Night School: Chamber vs. Chamber No. 3 with "Awesome," Sarah Rudinoff, Nick Garrison
(Sorrento Hotel) Good on the Sorrento Hotel for using its elegant, dark-wood-and-Oriental-carpets interior as a center for culture: the monthly Silent Reading Party, lectures from bartenders on the histories of certain cocktails and spirits, and Chamber vs. Chamber, a series that pairs good music with good conversation. Tonight, the seven-piece theater/music collective "Awesome" will play songs (with their famously crazy harmonies, bouncy sense of humor, and odd instruments). They'll also discuss West, their recent music/theater performance at On the Boards, with director Matthew Richter. Some people loved West for its slow, meditative, somber tone. Some people loathed it for the same reason. Maybe tonight they'll discuss the disparate reactions. With Seattle songbirds Sarah Rudinoff, Nick Garrison, and others. BRENDAN KILEY
Broken Bells, the Morning Benders
(Showbox at the Market) I'll give you a dollar if you can hum a Broken Bells song for me right now. Go! See, you can't do it, can you? That's because this James Mercer of the Shins + Danger Mouse "super" group has, on its debut album, failed to produce anything half as memorable as even Mercer's meekest moments with the Shins. The whole arrangement is kind of a baffling move—presumably, Mercer didn't want to just go it solo, and it would seem weird to just add Danger Mouse to the Shins (not that they don't have the lineup openings). It's weird and not a little disappointing to see Mercer make his major-label debut with a batch of songs this underdone when his career shows he's clearly capable of so much more. ERIC GRANDY
Tiny Vipers, Svarte Greiner
(Triple Door) Svarte Greiner is the nom de musique of Erik Skodvin, one half of Norwegian ambient-noir duo Deaf Center. Kappe, Svarte Greiner's latest album on the Type label, taps into prototypical Scandinavian desolation and foreboding atmosphere-mongering. Unmoored from the tyranny of rhythm, Svarte Greiner's music solemnly floats like a black cloud over a charred forest of sparse chimes, wan brass fanfouls (the opposite of fanfares, generated by Ultralyd saxophonist Kjetil Møster), and chilling synth wails and billows. Fans of Lustmord should appreciate the severely honed soundscapes that Svarte Greiner creates, ashen scores that would prove to be too bleak even for Ingmar Bergman's harshest films. Seattle singer/songwriter/guitarist Tiny Vipers' spare, steely severity drains folk-songsmithery of its often-cloying smarminess. She claws out the genre's marrow and presents it to you mostly unvarnished. It's invigoratingly nutritious. DAVE SEGAL
Josiah Wolf, the Donkeys, AU
(Vera) For his solo work, Josiah Wolf doesn't just step out from behind Why?'s drum kit; he also has to get out from under his brother Yoni's considerable shadow as that band's singular singer-songwriter. That he only partially succeeds in this on debut album Jet Lag is no great discredit—the brothers have similarly resonant, reedy voices, although Josiah sings softer where Yoni spits and snarls, and both artists' lyrics tend toward romantic dissolution (Jet Lag was inspired by the breakup of an 11-year relationship). The album leads, on "The Trailer and the Truck," with the same forceful drumming and deft mallet work Josiah's displayed with Why?. Other songs favor simpler arrangements that still display a familiar depth of production, as though recorded in studio downtime with his other gig. But Josiah lacks something of Why?'s mordant, morbid wit and musical daring, and Jet lags rather more than it takes off. ERIC GRANDY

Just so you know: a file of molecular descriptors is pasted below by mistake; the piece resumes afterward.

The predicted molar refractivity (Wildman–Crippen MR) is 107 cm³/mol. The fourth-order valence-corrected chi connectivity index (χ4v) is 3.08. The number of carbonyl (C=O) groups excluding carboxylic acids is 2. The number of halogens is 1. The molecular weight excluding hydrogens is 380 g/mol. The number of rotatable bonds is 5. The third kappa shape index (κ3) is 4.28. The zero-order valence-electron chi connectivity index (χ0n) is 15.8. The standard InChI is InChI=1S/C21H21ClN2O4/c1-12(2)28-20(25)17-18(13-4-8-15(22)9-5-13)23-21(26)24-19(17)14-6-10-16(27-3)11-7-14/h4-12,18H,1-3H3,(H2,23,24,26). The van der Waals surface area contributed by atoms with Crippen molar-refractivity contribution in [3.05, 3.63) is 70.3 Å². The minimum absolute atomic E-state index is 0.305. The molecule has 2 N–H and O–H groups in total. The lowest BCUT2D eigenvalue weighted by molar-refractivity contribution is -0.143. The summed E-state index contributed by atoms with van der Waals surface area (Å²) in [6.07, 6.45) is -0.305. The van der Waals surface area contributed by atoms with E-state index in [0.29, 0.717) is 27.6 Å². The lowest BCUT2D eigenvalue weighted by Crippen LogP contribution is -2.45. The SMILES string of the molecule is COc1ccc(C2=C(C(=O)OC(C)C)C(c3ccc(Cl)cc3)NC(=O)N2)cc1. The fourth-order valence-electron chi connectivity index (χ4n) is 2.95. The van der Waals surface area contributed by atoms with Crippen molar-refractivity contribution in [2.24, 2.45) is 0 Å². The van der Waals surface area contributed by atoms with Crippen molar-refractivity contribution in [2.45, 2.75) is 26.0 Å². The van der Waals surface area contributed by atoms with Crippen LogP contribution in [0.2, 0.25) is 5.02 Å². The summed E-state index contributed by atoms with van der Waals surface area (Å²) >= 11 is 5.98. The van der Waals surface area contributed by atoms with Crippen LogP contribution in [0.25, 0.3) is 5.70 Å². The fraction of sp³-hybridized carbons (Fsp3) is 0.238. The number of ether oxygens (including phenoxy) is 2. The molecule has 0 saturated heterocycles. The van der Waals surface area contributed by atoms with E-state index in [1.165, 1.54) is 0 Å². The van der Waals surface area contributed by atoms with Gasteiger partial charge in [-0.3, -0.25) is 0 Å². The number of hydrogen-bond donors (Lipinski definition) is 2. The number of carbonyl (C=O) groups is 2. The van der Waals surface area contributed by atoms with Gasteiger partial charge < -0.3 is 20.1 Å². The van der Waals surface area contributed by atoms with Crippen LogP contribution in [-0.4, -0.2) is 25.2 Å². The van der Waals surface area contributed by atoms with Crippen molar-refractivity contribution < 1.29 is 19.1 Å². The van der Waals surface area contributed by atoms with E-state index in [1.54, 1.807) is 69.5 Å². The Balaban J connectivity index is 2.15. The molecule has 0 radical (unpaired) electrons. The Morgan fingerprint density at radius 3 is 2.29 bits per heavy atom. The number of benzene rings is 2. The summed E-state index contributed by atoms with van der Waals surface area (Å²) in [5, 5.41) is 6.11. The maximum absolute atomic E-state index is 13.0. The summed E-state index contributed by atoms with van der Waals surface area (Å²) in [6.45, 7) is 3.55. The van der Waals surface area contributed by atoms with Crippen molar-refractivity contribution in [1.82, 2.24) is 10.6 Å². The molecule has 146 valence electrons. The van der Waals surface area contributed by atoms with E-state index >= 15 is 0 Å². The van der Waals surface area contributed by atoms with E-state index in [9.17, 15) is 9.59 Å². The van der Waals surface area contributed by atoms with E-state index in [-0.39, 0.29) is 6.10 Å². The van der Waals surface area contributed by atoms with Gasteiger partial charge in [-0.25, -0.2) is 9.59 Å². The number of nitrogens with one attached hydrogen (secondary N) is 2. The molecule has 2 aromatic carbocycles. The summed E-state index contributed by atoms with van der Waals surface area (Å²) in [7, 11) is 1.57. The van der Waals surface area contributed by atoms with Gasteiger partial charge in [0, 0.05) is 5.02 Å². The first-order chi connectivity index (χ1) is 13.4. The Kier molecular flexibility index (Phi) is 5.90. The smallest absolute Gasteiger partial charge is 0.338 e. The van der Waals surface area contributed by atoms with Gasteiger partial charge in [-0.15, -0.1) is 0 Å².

Jacuzzi Boys, Coconut Coolouts, Indian Wars, Butts
(Funhouse) Apart from death metallers Deicide, the Jacuzzi Boys are the best thing to ever come crawling out of the swampy armpit that is the state of Florida (sorry, Skynyrd). But the trio has less to do with little round pools of massaging water jets and more to do with making raw, garage-psych black magic. Not kidding—their first LP, No Seasons, is straight-up haunted. I came home from work once, and it was playing itself on the stereo—a stereo I know I turned off when I left. Then, last October I took pictures of the band as they were playing "Smells Dead" (a song about a dead snake and a bathtub full of flies), and every single photo was blurry—and one had a weird colored orb floating around in it. See? Haunted. There's just no other possible explanation. KELLY O
3OH!3, Cobra Starship, Travis McCoy, I Fight Dragons
(Showbox Sodo) To a generation of gearheads ago, a 303 was the mighty Roland bass synth box responsible for acid house's indelible squelch; to younger Guitar Center shoppers, it might just refer to their favorite make of Dr. Sample sampler. Neither machine deserves the dishonor of having its name besmirched by the aurally syphilitic Boulder, Colorado, "crunkcore" duo known as 3OH!3 (even if the digits are also the band's home area code). 3OH!3's music and videos look and sound like Axe body spray commercials, only more crass and crudely misogynistic. They rap like cavemen, they sing like androids, and their overglossed music basically drugs and date-rapes the dumbest sonic specimens of the electronic-pop spectrum (with sincere apologies to guest vocalists Katy Perry and Ke$ha). If history remembers Cobra Starship, it will be as "that band that had that song on the Snakes on a Plane soundtrack." ERIC GRANDY